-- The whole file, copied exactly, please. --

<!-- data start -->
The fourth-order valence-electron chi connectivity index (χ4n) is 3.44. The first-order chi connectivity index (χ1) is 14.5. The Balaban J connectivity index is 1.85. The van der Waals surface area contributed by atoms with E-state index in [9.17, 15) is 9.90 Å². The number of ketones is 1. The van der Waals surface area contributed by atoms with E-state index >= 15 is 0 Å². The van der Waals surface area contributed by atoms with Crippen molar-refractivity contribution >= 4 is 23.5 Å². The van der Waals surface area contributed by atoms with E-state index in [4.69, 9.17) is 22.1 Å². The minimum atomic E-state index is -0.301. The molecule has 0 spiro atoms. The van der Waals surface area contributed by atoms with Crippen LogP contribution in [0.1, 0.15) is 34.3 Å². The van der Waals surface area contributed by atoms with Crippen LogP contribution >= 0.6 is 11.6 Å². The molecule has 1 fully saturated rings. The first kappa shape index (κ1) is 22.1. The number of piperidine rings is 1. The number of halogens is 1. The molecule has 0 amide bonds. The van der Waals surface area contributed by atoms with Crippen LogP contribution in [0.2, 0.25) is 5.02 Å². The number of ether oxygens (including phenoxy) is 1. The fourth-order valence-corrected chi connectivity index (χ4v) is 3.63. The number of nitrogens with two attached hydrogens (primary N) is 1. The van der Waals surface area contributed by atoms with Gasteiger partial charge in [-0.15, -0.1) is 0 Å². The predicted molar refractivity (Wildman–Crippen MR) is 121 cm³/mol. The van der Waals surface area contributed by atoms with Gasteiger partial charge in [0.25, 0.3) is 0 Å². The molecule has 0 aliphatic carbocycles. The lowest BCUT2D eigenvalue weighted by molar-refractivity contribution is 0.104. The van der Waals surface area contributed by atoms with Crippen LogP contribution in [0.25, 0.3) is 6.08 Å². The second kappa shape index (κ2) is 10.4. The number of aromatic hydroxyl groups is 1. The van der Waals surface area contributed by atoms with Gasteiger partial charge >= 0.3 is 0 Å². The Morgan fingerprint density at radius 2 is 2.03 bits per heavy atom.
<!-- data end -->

The fourth-order valence-electron chi connectivity index (χ4n) is 3.44. The first-order chi connectivity index (χ1) is 14.5. The Balaban J connectivity index is 1.85. The van der Waals surface area contributed by atoms with E-state index in [9.17, 15) is 9.90 Å². The number of ketones is 1. The van der Waals surface area contributed by atoms with E-state index >= 15 is 0 Å². The van der Waals surface area contributed by atoms with Crippen molar-refractivity contribution >= 4 is 23.5 Å². The van der Waals surface area contributed by atoms with E-state index in [4.69, 9.17) is 22.1 Å². The minimum atomic E-state index is -0.301. The molecule has 0 spiro atoms. The van der Waals surface area contributed by atoms with Crippen LogP contribution in [0.1, 0.15) is 34.3 Å². The van der Waals surface area contributed by atoms with Crippen LogP contribution >= 0.6 is 11.6 Å². The molecule has 1 fully saturated rings. The first kappa shape index (κ1) is 22.1. The number of piperidine rings is 1. The number of halogens is 1. The molecule has 0 amide bonds. The van der Waals surface area contributed by atoms with Crippen LogP contribution in [0.2, 0.25) is 5.02 Å². The number of ether oxygens (including phenoxy) is 1. The fourth-order valence-corrected chi connectivity index (χ4v) is 3.63. The number of nitrogens with two attached hydrogens (primary N) is 1. The van der Waals surface area contributed by atoms with Gasteiger partial charge in [-0.15, -0.1) is 0 Å². The predicted molar refractivity (Wildman–Crippen MR) is 121 cm³/mol. The van der Waals surface area contributed by atoms with Gasteiger partial charge in [0.25, 0.3) is 0 Å². The molecule has 0 aliphatic carbocycles. The lowest BCUT2D eigenvalue weighted by molar-refractivity contribution is 0.104. The van der Waals surface area contributed by atoms with Crippen LogP contribution in [0.25, 0.3) is 6.08 Å². The second kappa shape index (κ2) is 10.4. The number of aromatic hydroxyl groups is 1. The van der Waals surface area contributed by atoms with Gasteiger partial charge >= 0.3 is 0 Å². The Morgan fingerprint density at radius 2 is 2.03 bits per heavy atom.